As McDonald’s embraces self-service across its branches worldwide, we take a look at what the McDonald’s self-order kiosk means for fast food.
A better McDonald’s
As the competition has begun to eat away at both McDonald’s ordering model and the quality of it’s menu, the golden arches have struck back with a targeted revamp that covers both food quality and service.
While the problems associated with McDonald’s reputation for cheap cuts of meat and suspect preparation are being tackled with an effort to present the company as using local produce with high ethical standards, in store the ordering revolution has seen staff being supplemented with in-store, self-service kiosks.
Since 2015, hundreds of self-service kiosks have been rolled out to McDonald’s stores in the UK.
The most immediate benefit adopting self-order kiosks is cost-related. McDonald’s self-order kiosks don’t require management. They’re consistent in terms of motivation and delivery, can be updated effortlessly from a centralised location and can provide immediately recognisable contact points from store to store.
Since installing the kiosks, McDonald’s have reported their value as being at an all time high.
Speed and choice
By using a kiosk to order rather than relaying details to a person behind a till, customers are more in control of exactly what goes into their order. No more awkward requests to remove tomatoes and pickles; customers can build a burger directly to their own specification in any McDonald’s store. Did we mention that they reduce queues too?
It also means they’re in control of how quickly they proceed through the customer journey, with no impact from geography. Analysts believe that kiosks will improve overall sales as well as specific goals, such as cooking quarter-pounders with fresh beef. If fewer staff are standing waiting to take orders, more staff can be on hand to cook newly ordered meals quickly, minimising waste or standing food and making good on the more wholesome promises McDonald’s has made to revamp its image.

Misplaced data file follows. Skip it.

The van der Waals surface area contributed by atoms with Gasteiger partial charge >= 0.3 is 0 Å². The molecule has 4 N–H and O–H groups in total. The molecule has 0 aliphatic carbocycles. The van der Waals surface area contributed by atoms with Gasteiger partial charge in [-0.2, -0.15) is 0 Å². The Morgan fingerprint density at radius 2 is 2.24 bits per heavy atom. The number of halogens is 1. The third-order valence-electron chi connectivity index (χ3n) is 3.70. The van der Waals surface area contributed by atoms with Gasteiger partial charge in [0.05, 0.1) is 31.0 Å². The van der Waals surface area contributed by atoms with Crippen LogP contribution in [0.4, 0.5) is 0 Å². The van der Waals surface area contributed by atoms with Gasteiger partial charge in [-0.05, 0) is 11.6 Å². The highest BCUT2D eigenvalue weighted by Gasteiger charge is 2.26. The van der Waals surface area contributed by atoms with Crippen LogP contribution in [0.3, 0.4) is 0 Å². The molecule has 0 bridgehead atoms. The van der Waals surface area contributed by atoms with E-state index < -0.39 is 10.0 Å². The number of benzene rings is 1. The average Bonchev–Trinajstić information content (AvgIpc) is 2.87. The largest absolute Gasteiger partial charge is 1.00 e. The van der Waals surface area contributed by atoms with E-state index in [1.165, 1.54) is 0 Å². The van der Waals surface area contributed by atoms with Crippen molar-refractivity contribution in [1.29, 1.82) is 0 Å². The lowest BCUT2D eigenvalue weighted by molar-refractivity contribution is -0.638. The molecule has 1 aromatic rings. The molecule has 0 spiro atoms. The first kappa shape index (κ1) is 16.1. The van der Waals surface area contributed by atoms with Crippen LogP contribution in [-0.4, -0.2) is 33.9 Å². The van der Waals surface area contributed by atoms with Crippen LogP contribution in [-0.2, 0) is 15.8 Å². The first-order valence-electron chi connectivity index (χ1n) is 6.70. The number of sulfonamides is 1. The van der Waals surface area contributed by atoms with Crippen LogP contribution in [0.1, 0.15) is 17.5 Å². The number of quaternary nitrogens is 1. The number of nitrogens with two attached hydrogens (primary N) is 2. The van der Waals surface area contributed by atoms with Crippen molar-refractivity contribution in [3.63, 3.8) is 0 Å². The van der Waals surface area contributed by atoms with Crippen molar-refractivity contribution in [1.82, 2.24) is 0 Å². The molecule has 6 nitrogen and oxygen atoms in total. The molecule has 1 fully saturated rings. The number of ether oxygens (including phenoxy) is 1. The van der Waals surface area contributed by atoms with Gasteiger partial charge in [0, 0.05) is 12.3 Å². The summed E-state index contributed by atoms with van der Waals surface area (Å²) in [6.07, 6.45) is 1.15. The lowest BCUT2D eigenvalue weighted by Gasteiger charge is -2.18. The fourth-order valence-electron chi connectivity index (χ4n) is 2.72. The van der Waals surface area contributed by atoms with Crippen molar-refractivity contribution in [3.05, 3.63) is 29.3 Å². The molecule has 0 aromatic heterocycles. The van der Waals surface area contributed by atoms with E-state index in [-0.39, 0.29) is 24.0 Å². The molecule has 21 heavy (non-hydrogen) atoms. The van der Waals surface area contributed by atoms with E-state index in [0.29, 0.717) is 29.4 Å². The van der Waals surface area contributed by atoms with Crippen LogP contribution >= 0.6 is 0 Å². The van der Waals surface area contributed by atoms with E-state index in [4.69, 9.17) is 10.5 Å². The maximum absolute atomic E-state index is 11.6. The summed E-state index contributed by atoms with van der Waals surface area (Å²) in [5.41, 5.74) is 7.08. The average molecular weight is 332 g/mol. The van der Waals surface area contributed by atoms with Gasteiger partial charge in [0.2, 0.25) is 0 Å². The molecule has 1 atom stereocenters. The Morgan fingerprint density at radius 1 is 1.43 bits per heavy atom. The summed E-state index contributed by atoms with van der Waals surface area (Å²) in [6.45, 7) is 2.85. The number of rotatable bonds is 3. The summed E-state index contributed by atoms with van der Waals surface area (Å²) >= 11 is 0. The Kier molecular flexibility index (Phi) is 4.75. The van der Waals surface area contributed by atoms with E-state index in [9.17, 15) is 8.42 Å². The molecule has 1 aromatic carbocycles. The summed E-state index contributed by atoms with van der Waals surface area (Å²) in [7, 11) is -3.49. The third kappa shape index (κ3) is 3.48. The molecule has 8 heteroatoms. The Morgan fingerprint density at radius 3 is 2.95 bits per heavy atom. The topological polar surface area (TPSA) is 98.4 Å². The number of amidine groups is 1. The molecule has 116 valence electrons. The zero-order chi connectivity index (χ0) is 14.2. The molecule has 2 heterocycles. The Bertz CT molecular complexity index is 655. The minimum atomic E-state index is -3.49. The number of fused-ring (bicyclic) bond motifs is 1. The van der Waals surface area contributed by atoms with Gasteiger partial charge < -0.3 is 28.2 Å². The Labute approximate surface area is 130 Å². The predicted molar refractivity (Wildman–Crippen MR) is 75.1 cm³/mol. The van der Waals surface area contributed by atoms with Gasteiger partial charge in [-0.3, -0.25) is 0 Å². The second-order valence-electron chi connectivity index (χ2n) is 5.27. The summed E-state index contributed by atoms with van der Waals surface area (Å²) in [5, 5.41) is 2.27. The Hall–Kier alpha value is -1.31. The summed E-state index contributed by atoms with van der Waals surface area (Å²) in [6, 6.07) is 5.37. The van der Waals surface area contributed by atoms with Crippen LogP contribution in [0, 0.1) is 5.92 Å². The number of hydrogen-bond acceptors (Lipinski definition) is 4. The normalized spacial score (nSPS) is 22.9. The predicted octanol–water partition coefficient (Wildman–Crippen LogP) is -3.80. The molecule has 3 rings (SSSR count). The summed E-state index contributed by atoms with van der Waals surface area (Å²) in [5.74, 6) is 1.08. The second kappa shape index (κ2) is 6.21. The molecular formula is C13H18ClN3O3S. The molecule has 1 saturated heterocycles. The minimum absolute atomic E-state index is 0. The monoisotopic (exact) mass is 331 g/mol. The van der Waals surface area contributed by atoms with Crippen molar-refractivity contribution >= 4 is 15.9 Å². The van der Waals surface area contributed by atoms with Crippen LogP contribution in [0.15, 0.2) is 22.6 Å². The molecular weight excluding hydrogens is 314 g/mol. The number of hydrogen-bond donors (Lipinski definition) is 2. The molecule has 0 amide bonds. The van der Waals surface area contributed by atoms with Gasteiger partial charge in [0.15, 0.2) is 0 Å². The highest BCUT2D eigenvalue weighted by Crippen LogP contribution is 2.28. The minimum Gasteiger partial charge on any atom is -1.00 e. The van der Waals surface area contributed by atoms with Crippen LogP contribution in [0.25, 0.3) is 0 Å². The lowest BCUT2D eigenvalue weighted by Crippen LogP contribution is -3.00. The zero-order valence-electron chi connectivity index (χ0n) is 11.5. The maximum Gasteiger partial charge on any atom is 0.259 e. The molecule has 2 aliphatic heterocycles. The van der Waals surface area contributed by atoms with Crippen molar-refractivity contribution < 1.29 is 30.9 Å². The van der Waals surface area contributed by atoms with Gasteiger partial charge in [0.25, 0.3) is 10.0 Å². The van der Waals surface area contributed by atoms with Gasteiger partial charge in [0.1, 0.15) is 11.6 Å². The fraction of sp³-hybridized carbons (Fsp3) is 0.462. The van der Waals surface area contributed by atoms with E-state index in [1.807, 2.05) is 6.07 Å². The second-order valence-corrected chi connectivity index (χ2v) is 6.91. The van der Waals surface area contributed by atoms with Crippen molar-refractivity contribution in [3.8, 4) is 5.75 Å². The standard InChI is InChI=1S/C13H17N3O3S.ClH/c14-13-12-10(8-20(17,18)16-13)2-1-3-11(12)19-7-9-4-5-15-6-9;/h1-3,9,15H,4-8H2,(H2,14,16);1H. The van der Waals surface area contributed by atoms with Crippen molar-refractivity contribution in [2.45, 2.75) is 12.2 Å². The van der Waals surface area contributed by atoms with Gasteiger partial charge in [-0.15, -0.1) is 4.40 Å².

Customers who are used to using kiosks will find the exact same level of service in any McDonald’s the world over. They’ll have set expectations that are easier to meet, you won’t have to worry about staff making mistakes when taking the order and sooner or later getting a Big Mac will be tantamount to muscle memory.
The touch screens can help engender and foster pickier, more relaxed dining. Within the create your taste menu, you can customise up to 30 burgers, 2 types of buns, 12 toppings and nine sauces. Not a bad way to encourage your customers to touch your produce.
Better staffing for human-orientated tasks
Fewer people taking the orders means more behind the grill. McDonald’s has repeatedly said that adding kiosks won’t result in mass layoffs, but rather it presents an opportunity for them to rejig their staffing schedules to meet demand in other parts of the restaurant. In the words of CEO Steve Easterbrook, “They provide an opportunity to transition back-of-the-house positions to more customer service roles such as concierges and table service where they are able to truly engage with guests and enhance the dining experience.”
While it does amount to a material change in the way that McDonalds’ staff work, it won’t result in job losses.
At LamasaTech we’re fascinated by the technology that’s shaping the future of fast food restaurants. If you’re a restaurant owner looking to future-proof your business, get in touch with one of our experts for a consultation.